we wouldn’t normally expect to find there. At first glance,
this might be a disturbing sight. But for the lucky males and females
of Solenopsis invicta, otherwise known as fire ants,
it’s a day of romance. This is the nuptial flight, when thousands of reproduction-capable
male and female ants, called alates,
take wing for the first and last time. But even for successful males
who manage to avoid winged predators, this mating frenzy will prove lethal. And for a successfully mated female,
her work is only beginning. Having secured a lifetime supply of sperm
from her departed mate, our new queen must now single-handedly
start an entire colony. Descending to the ground, she searches for a suitable spot
to build her nest. Ideally, she can find somewhere
with loose, easy-to-dig soil— like farmland
already disturbed by human activity. Once she finds the perfect spot,
she breaks off her wings— creating the stubs
that establish her royal status. Then, she starts digging
a descending tunnel ending in a chamber. Here the queen begins laying her eggs,
about ten per day, and the first larvae hatch within a week. Over the next three weeks, the new queen relies on a separate batch
of unfertilized eggs to nourish both herself and her brood, losing half her body weight
in the process. Thankfully, after about 20 days, these larvae grow
into the first generation of workers, ready to forage for food
and sustain their shrunken queen. Her daughters
will have to work quickly though— returning their mother
to good health is urgent. In the surrounding area, dozens of neighboring queens
are building their own ant armies. These colonies
have peacefully coexisted so far, but once workers appear, a phenomenon known as brood-raiding
begins. Workers from nests
up to several meters away begin to steal offspring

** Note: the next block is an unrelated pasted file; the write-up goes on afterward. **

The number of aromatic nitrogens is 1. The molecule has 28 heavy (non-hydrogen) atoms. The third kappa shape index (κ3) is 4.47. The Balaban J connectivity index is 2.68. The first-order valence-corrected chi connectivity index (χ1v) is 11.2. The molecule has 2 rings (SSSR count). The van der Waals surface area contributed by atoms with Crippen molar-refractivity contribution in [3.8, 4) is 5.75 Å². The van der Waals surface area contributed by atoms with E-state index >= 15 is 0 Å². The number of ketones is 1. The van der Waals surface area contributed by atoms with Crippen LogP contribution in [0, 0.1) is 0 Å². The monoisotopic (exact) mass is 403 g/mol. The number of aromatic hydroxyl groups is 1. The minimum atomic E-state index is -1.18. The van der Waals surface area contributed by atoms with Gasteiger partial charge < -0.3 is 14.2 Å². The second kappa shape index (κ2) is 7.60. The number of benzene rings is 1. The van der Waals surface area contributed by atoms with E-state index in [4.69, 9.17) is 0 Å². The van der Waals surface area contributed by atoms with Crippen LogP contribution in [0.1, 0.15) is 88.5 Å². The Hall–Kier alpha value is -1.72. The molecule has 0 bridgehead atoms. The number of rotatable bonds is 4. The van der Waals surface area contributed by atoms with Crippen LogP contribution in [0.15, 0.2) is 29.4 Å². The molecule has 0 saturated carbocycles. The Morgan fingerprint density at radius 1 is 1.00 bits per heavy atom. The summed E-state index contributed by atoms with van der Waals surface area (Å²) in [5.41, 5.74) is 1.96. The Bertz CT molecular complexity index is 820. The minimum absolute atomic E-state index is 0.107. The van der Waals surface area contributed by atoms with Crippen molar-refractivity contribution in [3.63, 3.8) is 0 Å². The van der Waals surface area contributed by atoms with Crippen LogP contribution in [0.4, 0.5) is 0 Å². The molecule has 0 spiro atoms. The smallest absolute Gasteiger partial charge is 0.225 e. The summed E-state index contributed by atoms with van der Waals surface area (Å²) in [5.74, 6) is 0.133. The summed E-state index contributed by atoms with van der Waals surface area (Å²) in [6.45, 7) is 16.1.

from our queen. Our colony retaliates, but new waves of raiders
from even further away overwhelm the workers. Within hours, the raiders have taken
our queen’s entire brood supply to the largest nearby nest— and the queen’s surviving daughters
abandon her. Chasing her last chance of survival, the queen follows the raiding trail
to the winning nest. She fends off other losing queens
and the defending nest’s workers, fighting her way
to the top of the brood pile. Her daughters help their mother succeed
where other queens fail— defeating the reigning monarch,
and usurping the brood pile. Eventually,
all the remaining challengers fail, until only one queen—
and one brood pile— remains. Now presiding over several hundred workers
in the neighborhood’s largest nest, our victorious queen begins
aiding her colony in its primary goal: reproduction. For the next several years,
the colony only produces sterile workers. But once their population
exceeds about 23,000, it changes course. From now on, every spring, the colony will produce
fertile alate males and females. The colony spawns these larger ants
throughout the early summer, and returns to worker production
in the fall. After heavy rainfalls,
these alates take to the skies, and spread their queen’s genes
up to a couple hundred meters downwind. But to contribute
to this annual mating frenzy, the colony must continue to thrive
as one massive super-organism. Every day, younger ants feed the queen
and tend to the brood, while older workers
forage for food and defend the nest. When intruders strike, these older warriors fend them off
using poisonous venom. After rainfalls,
the colony comes together, using the wet dirt to expand their nest. And when a disastrous flood
drowns their home, the sisters band together
into a massive living raft— carrying their queen to safety. But no matter how resilient, the life of a colony must come to an end. After about 8 years,
our queen runs out of sperm and can no longer replace dying workers. The nest’s population dwindles,
and eventually, they’re taken over
by a neighboring colony. Our queen’s reign is over,
but her genetic legacy lives on.